Do we really care about the candidate experience?

Do we really care about the candidate experience?

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about 2 months ago

by Russell Adams

Do we really care about the candidate experience?

Do we really care about the candidate experience?

I was prompted to write this after observing my colleagues go through a tough situation with one particular client of ours.  Tough, not because the roles they were recruiting were difficult to fill but because of numerous issues simply getting our candidates through a recruitment process.

I will try to elaborate.

Due to tough conditions in some parts of the market and with a glut of candidates available, companies have had the pick of the bunch. In these areas it really has been a ‘buyers’ (client) market. Companies in the happy position of being able and willing to recruit have held all the cards and conversely, candidates have had to accept that they are one of many and so need to do whatever it takes to land a rare job offer.

Unfortunately on some occasions it appears this situation has had an adverse effect on the ‘candidate experience’ which we recruiters often talk about and which is often held aloft by companies as something they are truly and rightly proud of.

The Candidate Experience is, broadly speaking, how candidates are treated when they go through a recruitment process. How they are communicated with, what information they are given, how they are made to feel and if they are unsuccessful and how they are rejected from the process. This experience should be important to companies (particularly in the Retail, Hospitality and Consumer sectors) because each candidate is likely to be a current or potential customer. In a competitive market where a strong brand is so important, it is important to ensure that your brand as anemployeris as strong as your brand for consumers.

It is also really important for recruitment agencies, as we need our candidates to come back to us for all their subsequent career moves. We work in an industry with such a poor overall reputation that individual companies simply cannot afford to lose candidates or damage relationships.

What has got me flummoxed at times in the last six months, has been the disregard of the impact on candidates of poor recruitment processes, whether that be due to sketchy information, elongated timescales or poor assessment techniques.

Before I go any further, this is not about apportioning blame. As the ‘middleman’, our job is to deliver for our clients and support our candidates and, when all goes smoothly, it is a fantastic privilege. We must take the rough with the smooth and, irrespective of our lack of responsibility for how companies choose to assess people or treat them through the process, we need to act as a buffer and minimise the impact on the candidate and client if things aren’t as professional as they should be.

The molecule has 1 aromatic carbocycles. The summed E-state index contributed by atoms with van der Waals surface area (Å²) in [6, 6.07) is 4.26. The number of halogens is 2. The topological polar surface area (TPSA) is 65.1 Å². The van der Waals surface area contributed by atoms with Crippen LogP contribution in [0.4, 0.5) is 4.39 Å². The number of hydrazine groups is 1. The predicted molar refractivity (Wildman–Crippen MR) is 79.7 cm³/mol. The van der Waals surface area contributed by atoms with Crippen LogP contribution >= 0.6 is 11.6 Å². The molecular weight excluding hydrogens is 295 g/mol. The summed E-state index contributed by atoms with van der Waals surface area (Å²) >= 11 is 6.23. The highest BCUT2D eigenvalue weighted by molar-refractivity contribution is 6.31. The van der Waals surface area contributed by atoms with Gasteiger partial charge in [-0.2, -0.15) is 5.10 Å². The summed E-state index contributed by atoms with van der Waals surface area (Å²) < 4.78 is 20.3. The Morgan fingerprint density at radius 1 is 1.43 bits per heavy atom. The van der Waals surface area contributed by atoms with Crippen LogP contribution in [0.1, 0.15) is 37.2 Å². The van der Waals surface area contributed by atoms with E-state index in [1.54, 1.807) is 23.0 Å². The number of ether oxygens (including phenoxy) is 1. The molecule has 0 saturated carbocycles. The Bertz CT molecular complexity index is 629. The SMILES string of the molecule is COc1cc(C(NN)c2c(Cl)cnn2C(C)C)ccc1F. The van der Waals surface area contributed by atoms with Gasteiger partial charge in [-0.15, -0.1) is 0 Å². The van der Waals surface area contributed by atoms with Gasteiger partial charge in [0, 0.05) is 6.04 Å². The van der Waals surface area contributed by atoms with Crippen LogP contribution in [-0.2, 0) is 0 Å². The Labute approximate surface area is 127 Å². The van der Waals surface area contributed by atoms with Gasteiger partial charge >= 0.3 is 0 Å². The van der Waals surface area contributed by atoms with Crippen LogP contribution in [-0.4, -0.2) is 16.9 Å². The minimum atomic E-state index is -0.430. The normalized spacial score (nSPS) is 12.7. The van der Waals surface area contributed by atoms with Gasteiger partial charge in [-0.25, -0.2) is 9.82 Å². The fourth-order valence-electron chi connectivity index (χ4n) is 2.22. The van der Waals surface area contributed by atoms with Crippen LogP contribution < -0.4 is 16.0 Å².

What worries me is that a lot of processes suffer from a lack of common sense and worst still, a lack of common courtesy and professionalism. We have seen examples of this and often I think it is because, when planning a recruitment process and assessment method, the assumption is that candidates should bend over backwards. In principle, I agree with this and if you are serious about getting a new job, you will need to be extremely flexible about making yourself available and doing what is required from a process point of view.

Feedback in general is a recurring issue in recruitment. We sometimes find ourselves in a position of having to make excuses to candidates who, several weeks after interview, may at best have a verdict but don’t have any detailed feedback about how they performed. This reflects badly on the agency and the company concerned. The worst culprits are line managers and I feel for our in-house contacts who you can hear cringing as they explain that they have been trying to get feedback for weeks from an unruly hiring manager! For the hiring manager, you can understand the logic – why waste more time if a candidate is unsuitable. However, surely this comes down to basic manners and levels of professionalism: if someone has taken the time to meet you, the least they deserve is a response and some feedback.

There are more extreme examples. We heard recently about a candidate who, after receiving a verbal offer from a client (thankfully not one of ours) and agreeing a start date 4 weeks hence, received no paperwork and no returned calls despite chasing them for 3 weeks! Needless to say, he accepted a role with another business.

There are numerous examples like this and let’s be clear, anyone working in recruitment is going to struggle to keep everyone happy when there are so many complexities and variables involved.

Interestingly, at some point probably later this year the market will of course turn, at which point there will be more vacancies and the best candidates will be in high demand. When things return to a candidate driven market, as they inevitably will, the Candidate Experience may become a deal breaker for candidates who view this as an indicator of the professionalism and company culture of their potential employers. People have long memories and those who have suffered a poor experience during this tough market are unlikely to forget. 

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